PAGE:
In Lacy, owners get a sophomore running back with a ton of carries left in him. Sure, he had injury concerns when he came out of Alabama, but he proved to be a ground-and-pound tailback who last year held off fellow rookie Johnathan Franklin for the bell-cow duties last season (initially, the Packers considered a shared backfield).
Lacy’s 4.1 yards per carry last season wasn’t the caliber of the four running backs drafted ahead of him, or even DeMarco Murray (5.2), Alfred Morris (4.6) or Ryan Mathews (4.4), but only two players rushed for more scores. Also, Lacy scored 10 of his touchdowns in the last 11 weeks, including five touchdowns (and 356 rushing yards) in the last four games of the year, a point in the season when most rookies were dragging.
With Aaron Rodgers completely healthy, it's possible that the Packers will go back to a more pass-heavy offense. Lacy gets a couple catches per game, but he’s not heavily involved with moving the ball down the field through the air. But if you remember what 2012 was like for the Packers, they were in dire need of a rushing attack, and Lacy now gives that to them -- with a healthy Rodgers or not. This will be a balanced attack once again.
There aren’t many running backs out there expected to touch the ball 20 to 25 times per game. When you find them, you grab them and you hold tight. Last season, he missed a game with a concussion and started the season slow (just 15 carries in three games). Even so, he finished the year behind just four running backs in total carries (284).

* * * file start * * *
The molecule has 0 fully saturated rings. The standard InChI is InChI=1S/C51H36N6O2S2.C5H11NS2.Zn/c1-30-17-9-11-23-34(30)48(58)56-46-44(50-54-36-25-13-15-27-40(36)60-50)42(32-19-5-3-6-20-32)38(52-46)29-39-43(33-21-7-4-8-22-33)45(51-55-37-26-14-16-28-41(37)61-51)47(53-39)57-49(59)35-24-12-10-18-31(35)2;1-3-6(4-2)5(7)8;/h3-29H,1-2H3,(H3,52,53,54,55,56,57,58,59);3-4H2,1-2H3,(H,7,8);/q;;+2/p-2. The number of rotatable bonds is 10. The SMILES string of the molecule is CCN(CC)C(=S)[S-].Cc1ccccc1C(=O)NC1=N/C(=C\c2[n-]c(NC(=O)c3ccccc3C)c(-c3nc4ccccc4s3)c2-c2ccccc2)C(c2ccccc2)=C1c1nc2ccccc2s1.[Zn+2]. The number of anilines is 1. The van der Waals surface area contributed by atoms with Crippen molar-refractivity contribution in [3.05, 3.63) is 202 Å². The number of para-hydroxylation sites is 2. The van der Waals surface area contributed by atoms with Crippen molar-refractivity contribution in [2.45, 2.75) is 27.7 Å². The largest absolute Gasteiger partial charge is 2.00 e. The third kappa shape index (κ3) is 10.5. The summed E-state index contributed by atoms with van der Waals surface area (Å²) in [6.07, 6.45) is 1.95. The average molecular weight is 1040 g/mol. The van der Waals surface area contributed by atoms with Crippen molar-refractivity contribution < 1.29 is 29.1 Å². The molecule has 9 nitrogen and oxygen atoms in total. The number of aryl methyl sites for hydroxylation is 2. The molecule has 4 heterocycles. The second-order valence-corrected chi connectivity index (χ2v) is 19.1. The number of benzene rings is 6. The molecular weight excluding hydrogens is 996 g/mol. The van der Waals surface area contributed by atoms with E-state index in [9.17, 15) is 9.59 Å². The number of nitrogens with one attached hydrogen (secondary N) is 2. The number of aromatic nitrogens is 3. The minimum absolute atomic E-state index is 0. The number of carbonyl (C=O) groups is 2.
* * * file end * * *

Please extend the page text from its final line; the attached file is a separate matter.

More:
Lacy is a big back with goal-line duties, the ability to catch the ball out of the backfield and, hopefully, an improved ability to block in pass protection. He posted quality fantasy games in 13 of the 15 games he played, which is a better percentage than all but five running backs from last year.
These two NFC North superstars will help lead their respective fantasy teams, no doubt. But with Calvin Johnson, you’re rolling the dice that your first running back is actually a fantasy RB2 -- and that’s if you draft one then, and don’t skip running backs again.
With Lacy, you’re looking at running back that could be a borderline RB1/RB2, just like if you took Johnson, or you’ll be able to pick a top-eight wide receiver that’s not too far back in value from Johnson, like Jordy Nelson, Antonio Brown and Alshon Jeffery.
There’s a very good chance that Lacy becomes the first Packers running back to lead the NFL in rushing since Jim Taylor did it back in 1962. The average NFL running back’s career is very short, close to about 2.5 years, so when you find one like Lacy, who is younger than the four that are getting drafted ahead of him, you take him.